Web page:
Honor the Heroes of the Game, Preserve Its History, Promote its Values & Celebrate Excellence Everywhere
Jon Kendle is Director of Archives and Football Information at the Pro Football Hall of Fame. His biweekly columns tell unique and interesting stories starting from the league’s founding in downtown Canton in 1920 to the present day.
The 98th season of the National Football League kicked off on Thursday night when the defending Super Bowl champion New England Patriots hosted the Kansas City Chiefs at Gillette Stadium. Today, football will bring millions of people together to enjoy Kickoff Weekend and cheer for their favorite teams and players. Whether it’s friends and families around the television rooting for a win or outside in the backyard tossing the pigskin, one thing will become crystal clear this afternoon; Football is family!
The Pro Football Hall of Fame’s Archives, The Ralph Wilson, Jr. Pro Football Research and Preservation Center, is home to over 40 million pages of documents related to players, coaches and contributors who helped build the game to what it is today. The archives staff maintains a variety of information pertaining to the history of professional football. For example, there is a list that contains names such as Farr, Hasselbeck, Kramer, Manning, and Klecko. It even includes Hall of Fame names such as Dorsett, Shula, and Winslow. The list I reference is one that documents the 233 father-and-son combinations who have played at least one regular season snap of professional football in the NFL, the AFL of the 1960s (that merged with the NFL), as well as the short-lived All-America Football Conference (1946-49).
Potentially several more combos will be added to the list after today’s games if, and when, rookies such as Jamal Adams of the New York Jets, Hardy Nickerson, Jr. of the Cincinnati Bengals, Christian McCaffrey of the Carolina Panthers and Zach Banner of the Cleveland Browns take the field this weekend. The distinction of a father-son combination to play pro football is quite an honor and will put these family’s names into select company. However, there are just three families who provide the extremely rare historical notation of having three generations from the same family play in an NFL regular season game.
Surprisingly, the Matthews family has that distinction twice. They just may be the most prestigious lineage of professional football players ever. It all began with Clay Matthews, Sr., a two-way lineman, who played four seasons with the San Francisco 49ers from 1950, 1953-55. His sons Clay Matthews, Jr. and Bruce Matthews not only followed in their father’s footsteps with their own NFL careers, they expanded on them. Clay Jr. played linebacker for 19 seasons in the NFL from 1978-1993 with the Cleveland Browns and 1994-96 with the Atlanta Falcons. His brother Bruce also played 19 seasons in the NFL as a guard, center, and a tackle for the Houston Oilers/Tennessee Titans from 1983-2001. He earned enshrinement into the Pro Football Hall of Fame in 2007.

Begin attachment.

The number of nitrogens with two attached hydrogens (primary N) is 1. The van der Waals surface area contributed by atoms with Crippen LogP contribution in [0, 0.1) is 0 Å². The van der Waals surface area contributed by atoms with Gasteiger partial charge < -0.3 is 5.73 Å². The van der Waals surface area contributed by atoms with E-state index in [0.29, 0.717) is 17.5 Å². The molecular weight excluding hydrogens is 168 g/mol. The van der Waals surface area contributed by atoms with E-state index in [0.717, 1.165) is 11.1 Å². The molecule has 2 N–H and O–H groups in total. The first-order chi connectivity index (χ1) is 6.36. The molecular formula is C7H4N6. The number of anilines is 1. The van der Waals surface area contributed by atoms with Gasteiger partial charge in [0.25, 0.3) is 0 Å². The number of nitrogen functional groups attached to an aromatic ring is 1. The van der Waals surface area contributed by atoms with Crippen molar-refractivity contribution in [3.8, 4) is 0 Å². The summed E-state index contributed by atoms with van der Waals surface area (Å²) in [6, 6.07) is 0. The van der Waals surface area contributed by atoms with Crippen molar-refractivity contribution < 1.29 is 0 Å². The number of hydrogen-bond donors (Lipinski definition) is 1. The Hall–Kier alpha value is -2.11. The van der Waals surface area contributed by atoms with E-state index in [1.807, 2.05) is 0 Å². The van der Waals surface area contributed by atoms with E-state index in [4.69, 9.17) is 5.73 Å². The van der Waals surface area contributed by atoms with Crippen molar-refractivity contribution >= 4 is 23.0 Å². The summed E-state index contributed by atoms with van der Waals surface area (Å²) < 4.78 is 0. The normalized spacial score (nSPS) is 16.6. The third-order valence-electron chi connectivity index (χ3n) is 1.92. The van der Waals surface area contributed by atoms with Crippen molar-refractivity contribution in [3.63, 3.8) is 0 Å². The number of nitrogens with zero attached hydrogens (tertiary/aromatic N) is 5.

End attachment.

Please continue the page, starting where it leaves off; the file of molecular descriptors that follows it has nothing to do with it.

The third generation of Matthews family members made their way to an NFL field when both of Clay, Jr.’s sons suited up at linebacker, Clay III for the Green Bay Packers currently and Casey for the Philadelphia Eagles from 2011 to 2014. Bruce also has two sons, Kevin, who played center for the Tennessee Titans from 2010 to 2013, and Jake, presently the starting left tackle for the Atlanta Falcons.
“I can’t say I didn’t expect it,” Clay, Sr. said about his grandsons’ careers in the NFL. “I think there’s another three generations behind them that might be playing someday.”
The NFL’s first three-generation family happened when Matt Suhey lined up at fullback for the Chicago Bears in 1980. He followed his father Steve who had played guard for the Pittsburgh Steelers from 1948-49, and his maternal grandfather Bob Higgins, an end for the Canton Bulldogs from 1920-21. Higgins’ teammates over those two seasons included Hall of Fame legends Joe Guyon, Wilbur “Pete” Henry, and Jim Thorpe.
The Pyne family became the second three-generation family and first family to have two genetic father-son relationships. The family’s first pro football player was George Pyne, Jr. who played one season with the 1931 Providence Steamroller. George Jr.’s son George Pyne III played the 1965 season with the AFL’s Boston Patriots. Finally, George III’s son Jim completed the Pyne family’s place in history during the 1995 season while playing with the Tampa Bay Buccaneers. In all, Jim Pyne played eight seasons with four different clubs.
Football teaches so many great life lessons. As a game for life, it instills values like commitment, integrity, courage, respect and excellence in those who play. These are ideals that every parent wants their sons and daughters to develop. There is an adage “like father like son,” that rings true in the great game of football. As the family gather to participate in the NFL’s 2017 regular season kickoff, fans will be reminded that the when it comes to developing NFL talent, “the apple doesn’t fall far from the tree.”